Recipe by Gerald Norman
Per Google.com, the #1 recipe for Beer Bread in the world! There are a few recipes for beer bread out there, but none as simple (and tasty!) as this one. You can even mix it in the baking pan for easy cleanup. This is sensational when served with soups or just as a snack, but don't expect it to be around very long when your family gets a taste of it! Be sure to use a sheet pan on the shelf below the pan to catch any excess butter that may drip during cooking.
Top Review by iamherenotthere
I have made this recipe hundreds of times...usually use self-rising flour, but I NEVER add any sugar, as I hate sweet tastes, and it always comes out wonderful, but has a definite beer taste. I have added various herbs at times, and have also added various cheeses. Cheddar (mild) is my fav. You also do not have to "pour butter" on top, or even add it to the mix. I don't add any oil, but I DO dot the top of the bread with pieces of butter. I do not sift the flour and it comes out fine, but I just spoon the flour into a measuring cup. The trick is, do NOT mix a lot, just lightly mix until you have pretty much coated all the flour in the bowl, but no more! Overmixing will give you a hard loaf. If you see a little bit of flour in the bowl, or when you put it in the pan, it is fine...do NOT overmix! I just "turn it" into a buttered loaf pan, and then I take the spoon and gently "push" the dough around to make sure it is evenly distributed, especially in the corners...do NOT make it completely level, or push down on it to spread evenly; just light pushing is all you need. It will look lumpy on top...that's better. Then just dot with butter, as much or as little as you want. I also cook it at 350, not 375...you can even use 325 if your oven seems to bake on the hot side. I usually cook it for an hour, but as soon as it is lightly browned on top, I take it out. Sometimes, that is after 55 min., sometimes 1 hour...don't cook longer than an hour, unless you have it on 325 and it is not browned at all. If it is lightly browned and when you push on the top with your finger it seems firm, take it out...1 hour should be sufficient. I let it sit in the pan for just a minute, then I turn it out, and let the loaf lay on it's side on some paper towels. You MUST let it cool, at least 20 minutes, or when you cut it, it will be a gummy mess! It should be cool enough to where you can comfortably hold the loaf with your hand while cutting...if it is too hot to hold, then it is not cool enough. I wait until it is slightly warm, and then cut it...when it is completely cooled, it is fine as well. As I mentioned, it does taste more like "beer" if you add no sugar, but you do not need it, or any sweetner at all...it will still come out just fine...children would probably like it with some sweetner. Good luck and enjoy! I make it every weekend, as it is quick, and I always have the ingredients on hand....Also, DON'T USE EXPIRED Self-Rising flour, or EXPIRED baking powder!!! I also use ROOM TEMPERATURE BEER, NOT REFRIGERATED! Open the beer, and then pour it into the flour right away, and just stir until coated, NO MORE...DO NOT OVERWORK, VERY IMPORTANT!!!!! Sifting the flour would probably help as well, but I don't...just remember, if you don't sift it, DO NOT PACK IT INTO THE MEASURING CUP! Just spoon it in lightly. Don't be afraid to experiment with different ingredients! Have fun with it!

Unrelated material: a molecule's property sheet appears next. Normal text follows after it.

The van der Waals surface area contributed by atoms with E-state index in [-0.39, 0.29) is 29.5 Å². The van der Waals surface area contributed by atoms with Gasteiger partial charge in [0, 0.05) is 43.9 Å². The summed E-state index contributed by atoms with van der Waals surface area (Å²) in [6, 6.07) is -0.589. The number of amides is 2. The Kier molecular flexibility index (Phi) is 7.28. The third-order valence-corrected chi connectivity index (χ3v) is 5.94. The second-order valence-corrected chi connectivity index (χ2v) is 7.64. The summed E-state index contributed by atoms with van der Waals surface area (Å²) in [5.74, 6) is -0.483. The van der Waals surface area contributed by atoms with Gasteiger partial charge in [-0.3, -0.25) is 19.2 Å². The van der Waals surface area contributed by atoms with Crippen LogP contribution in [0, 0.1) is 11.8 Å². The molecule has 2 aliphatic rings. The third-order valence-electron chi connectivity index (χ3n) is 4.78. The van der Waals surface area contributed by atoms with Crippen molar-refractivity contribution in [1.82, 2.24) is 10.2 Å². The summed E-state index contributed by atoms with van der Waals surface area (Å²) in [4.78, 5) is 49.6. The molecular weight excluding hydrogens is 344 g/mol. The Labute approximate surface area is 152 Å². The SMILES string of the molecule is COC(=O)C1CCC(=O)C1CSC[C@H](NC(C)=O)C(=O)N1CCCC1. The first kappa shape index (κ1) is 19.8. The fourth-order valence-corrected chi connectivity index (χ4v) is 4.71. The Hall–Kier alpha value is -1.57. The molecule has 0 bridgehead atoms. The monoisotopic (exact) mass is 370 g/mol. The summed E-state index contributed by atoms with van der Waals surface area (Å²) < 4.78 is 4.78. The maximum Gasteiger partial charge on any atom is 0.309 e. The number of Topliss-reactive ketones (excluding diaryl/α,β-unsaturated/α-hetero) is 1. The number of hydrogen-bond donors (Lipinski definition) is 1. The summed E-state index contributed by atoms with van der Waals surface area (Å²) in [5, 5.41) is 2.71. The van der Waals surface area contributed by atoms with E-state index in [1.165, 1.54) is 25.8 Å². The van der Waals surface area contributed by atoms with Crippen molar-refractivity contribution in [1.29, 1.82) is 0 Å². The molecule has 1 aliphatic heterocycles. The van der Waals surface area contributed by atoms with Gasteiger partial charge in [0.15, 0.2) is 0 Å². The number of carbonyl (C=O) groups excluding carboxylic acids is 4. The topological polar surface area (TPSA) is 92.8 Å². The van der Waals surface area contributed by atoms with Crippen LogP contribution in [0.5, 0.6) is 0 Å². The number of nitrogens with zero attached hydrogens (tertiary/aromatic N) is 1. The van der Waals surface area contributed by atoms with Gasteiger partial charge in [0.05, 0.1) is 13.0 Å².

- 3 cups flour (sifted)
- 3 teaspoons baking powder (omit if using Self-Rising Flour)
- 1 teaspoon salt (omit if using Self-Rising Flour)
- 1⁄4 cup sugar
- 1 (12 ounce) can beer
- 1⁄2 cup melted butter (1/4 cup will do just fine)
Directions See How It's Made
- Preheat oven to 375 degrees.
- Mix dry ingredients and beer.
- Pour into a greased loaf pan.
- Pour melted butter over mixture.
- Bake 1 hour, remove from pan and cool for at least 15 minutes.
- UPDATED NOTES: This recipe makes a very hearty bread with a crunchy, buttery crust. If you prefer a softer crust (like a traditional bread) mix the butter into the batter instead of pouring it over the top.
- Sifting flour for bread recipes is a must-do. Most people just scoop the 1 cup measure in the flour canister and level it off. That compacts the flour and will turn your bread into a "hard biscuit" as some have described. That's because they aren't sifting their flour! If you do not have a sifter, use a spoon to spoon the flour into the 1 cup measure. Try it once the "correct" way and you will see an amazing difference in the end product.
- I have had many email from you kind folks about using non-alcoholic beverages instead of beer. That is fine to do but I highly recommend adding a packet of Dry Active Yeast or 2 teaspoons of Bread (Machine) Yeast so that you get a proper rise.
- The final result should be a thick, hearty and very tasteful bread, NOT A BRICK! ;).
- Thank you all for the incredibly nice comments and those of you who left a bad review - learn to sift sift SIFT! You will be amazed at the results you get.